Thu, Mar 09, 2017 - Page 3 News List

Self-sufficiency is key to Taiwan’s defense, Feng says

WAY BEHIND:The defense minister said that the nation has waited too long for help from other nations for its submarine building and weapons programs

By Chen Wei-han  /  Staff reporter

Visitors yesterday walk past a Tien Kung III surface-to-air missile during the grand opening of the Science and Technology Exhibition Center at the Chungshan Institute of Science and Technology in Taoyuan.

Photo: CNA

Minister of National Defense Feng Shih-kuan (馮世寬) yesterday reiterated the need for the nation to build up its self-sufficiency to minimize its dependence on foreign arms sales, saying the nation’s defense industry has fallen more than a decade behind the rest of the world in key technologies.

“We have fallen more than 10 years behind. Our achievements would have been greater had we done all we could to develop the defense industry when former president Chiang Ching-kuo (蔣經國) told the nation to learn to support itself after its removal from the UN,” Feng said in a speech at the opening ceremony of the Science and Technology Exhibition Center of the Chungshan Institute of Science and Technology, the military’s main research and development body.

Difficulties in acquiring foreign weapons systems highlight the need to achieve self-sufficiency in defense, as it took more than a decade for Taiwan to obtain F-16 jets from the US and it has yet to receive US assistance in developing submarines, he said.

“Do you know how difficult it will be for us to push ahead with the submarine building program?” Feng said. “Do you know how long we have been asking the US for help to build submarines? More than 15 years.”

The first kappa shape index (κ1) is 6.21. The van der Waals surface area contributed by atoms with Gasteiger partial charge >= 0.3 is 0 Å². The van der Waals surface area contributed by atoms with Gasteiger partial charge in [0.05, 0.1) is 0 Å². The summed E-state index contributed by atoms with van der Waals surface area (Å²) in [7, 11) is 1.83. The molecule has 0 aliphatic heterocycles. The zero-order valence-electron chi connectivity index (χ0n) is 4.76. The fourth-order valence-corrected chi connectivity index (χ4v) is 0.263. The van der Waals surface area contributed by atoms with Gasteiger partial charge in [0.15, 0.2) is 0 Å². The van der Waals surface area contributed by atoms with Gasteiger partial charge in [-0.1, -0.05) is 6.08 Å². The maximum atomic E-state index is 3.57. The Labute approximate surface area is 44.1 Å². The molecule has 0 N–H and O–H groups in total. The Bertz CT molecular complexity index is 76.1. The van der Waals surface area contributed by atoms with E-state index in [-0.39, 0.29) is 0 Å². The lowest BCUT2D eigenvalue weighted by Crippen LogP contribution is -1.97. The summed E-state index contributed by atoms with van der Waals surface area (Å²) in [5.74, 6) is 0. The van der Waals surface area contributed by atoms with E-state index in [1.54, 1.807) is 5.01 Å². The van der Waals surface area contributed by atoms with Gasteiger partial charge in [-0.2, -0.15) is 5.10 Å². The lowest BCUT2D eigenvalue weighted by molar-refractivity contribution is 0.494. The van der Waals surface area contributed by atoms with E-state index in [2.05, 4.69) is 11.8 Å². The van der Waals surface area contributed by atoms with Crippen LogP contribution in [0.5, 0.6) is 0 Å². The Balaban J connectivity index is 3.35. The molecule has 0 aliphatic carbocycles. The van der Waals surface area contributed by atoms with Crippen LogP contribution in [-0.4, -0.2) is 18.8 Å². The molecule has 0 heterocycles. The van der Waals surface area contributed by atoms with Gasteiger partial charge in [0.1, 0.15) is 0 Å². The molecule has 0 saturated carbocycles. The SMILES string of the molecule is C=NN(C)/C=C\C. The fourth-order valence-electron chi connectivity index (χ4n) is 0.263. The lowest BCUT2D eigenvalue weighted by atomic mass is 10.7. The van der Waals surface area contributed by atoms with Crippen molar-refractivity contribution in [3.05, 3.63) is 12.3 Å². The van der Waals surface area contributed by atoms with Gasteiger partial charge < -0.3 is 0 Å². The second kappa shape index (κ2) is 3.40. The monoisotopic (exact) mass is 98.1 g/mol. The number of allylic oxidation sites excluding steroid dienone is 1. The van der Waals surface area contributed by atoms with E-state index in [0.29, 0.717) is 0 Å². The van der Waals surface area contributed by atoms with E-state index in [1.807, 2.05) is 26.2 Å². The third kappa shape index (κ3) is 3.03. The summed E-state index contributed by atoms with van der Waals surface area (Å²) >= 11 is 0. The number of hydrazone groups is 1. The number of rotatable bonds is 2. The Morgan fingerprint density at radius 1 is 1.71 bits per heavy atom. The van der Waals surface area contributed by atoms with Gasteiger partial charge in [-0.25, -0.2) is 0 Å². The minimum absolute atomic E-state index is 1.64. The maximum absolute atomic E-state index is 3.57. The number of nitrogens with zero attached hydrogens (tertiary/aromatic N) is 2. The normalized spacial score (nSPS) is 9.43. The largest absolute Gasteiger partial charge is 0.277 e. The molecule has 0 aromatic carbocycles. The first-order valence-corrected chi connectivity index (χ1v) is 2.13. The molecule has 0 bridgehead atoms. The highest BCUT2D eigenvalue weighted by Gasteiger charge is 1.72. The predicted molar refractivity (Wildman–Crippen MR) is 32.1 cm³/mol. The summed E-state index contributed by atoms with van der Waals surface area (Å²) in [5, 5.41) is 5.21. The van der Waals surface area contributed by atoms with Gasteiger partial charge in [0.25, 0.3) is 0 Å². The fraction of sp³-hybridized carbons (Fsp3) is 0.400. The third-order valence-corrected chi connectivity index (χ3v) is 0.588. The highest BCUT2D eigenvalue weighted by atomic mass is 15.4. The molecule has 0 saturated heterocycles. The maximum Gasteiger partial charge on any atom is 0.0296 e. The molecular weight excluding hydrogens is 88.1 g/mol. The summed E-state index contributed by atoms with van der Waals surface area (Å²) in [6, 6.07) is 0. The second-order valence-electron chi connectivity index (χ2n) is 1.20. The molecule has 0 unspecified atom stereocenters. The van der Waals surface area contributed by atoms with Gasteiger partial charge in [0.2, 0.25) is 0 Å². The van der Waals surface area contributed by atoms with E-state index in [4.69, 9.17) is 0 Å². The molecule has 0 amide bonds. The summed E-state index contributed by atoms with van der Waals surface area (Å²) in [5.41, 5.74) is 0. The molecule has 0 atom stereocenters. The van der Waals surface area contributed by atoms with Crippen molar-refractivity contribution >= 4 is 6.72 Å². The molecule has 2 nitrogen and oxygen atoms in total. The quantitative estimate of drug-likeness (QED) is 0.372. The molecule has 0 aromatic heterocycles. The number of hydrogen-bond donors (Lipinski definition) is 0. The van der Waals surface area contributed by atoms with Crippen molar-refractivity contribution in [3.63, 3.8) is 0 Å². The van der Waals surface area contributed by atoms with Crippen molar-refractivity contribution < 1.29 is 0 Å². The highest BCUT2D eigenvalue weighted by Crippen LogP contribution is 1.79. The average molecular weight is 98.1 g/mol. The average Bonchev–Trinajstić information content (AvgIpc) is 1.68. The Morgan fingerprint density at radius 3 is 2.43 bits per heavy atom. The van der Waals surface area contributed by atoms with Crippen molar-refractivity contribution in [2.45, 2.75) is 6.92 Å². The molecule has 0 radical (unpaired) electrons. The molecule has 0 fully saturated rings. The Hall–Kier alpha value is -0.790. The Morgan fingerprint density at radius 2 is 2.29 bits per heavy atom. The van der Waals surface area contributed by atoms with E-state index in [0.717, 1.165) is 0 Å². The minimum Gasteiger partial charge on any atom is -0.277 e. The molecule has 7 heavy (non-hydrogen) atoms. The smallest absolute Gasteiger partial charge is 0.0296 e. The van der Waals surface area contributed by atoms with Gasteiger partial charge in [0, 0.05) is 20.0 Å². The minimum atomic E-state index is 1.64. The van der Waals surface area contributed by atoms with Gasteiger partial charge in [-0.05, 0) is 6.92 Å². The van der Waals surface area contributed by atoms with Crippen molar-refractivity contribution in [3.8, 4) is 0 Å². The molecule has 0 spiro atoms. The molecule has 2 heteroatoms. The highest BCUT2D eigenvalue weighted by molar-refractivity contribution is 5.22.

When he served as military attache in Washington, the US government denied his request for Taiwan to purchase F-16s, telling him that it was “the 12th year in a row that Taiwan sought to buy the jets,” and that his request would be shelved, as past proposals had.

However, the US later approved the sale of 150 F-16s to Taiwan in 1992, while Feng was still attache.

The institute’s predecessor, the air force’s research center, developed the first prototype of the AIDC F-CK-1 Ching Kuo, or Indigenous Defense Fighter, a milestone for the nation’s defense industry, and the institute has since then been responsible for maintenance and upgrades of the aircraft’s combat systems, Feng said.

The exhibition center, which displays locally developed missile systems, radar systems, 5G communication technologies, aerospace technologies and combat simulation systems, is aimed at inspiring students to contribute to the nation’s defense industry, he said.

The exhibition center also features active electronically scanned array radar systems, models of the Hsiung Feng III supersonic anti-ship missile, a combat control system and a range of other military equipment.

“The institute designed all of the core technologies of the radar system, which was completely manufactured locally,” institute vice president Gao Chung-hsing (杲中興) said. “We no longer have to import radar components, as we have the ability to produce all of the advanced radar system’s parts, which is a great leap in electronics.”

The exhibition center also houses a control center that monitors the Alpha Magnetic Spectrometer, a particle physics experiment module mounted on the International Space Station, as the institute is a supplier of electronics systems for the device.

Following the institute’s reorganization into an public entity, it has provided technological solutions to a number of industries, Gao said.

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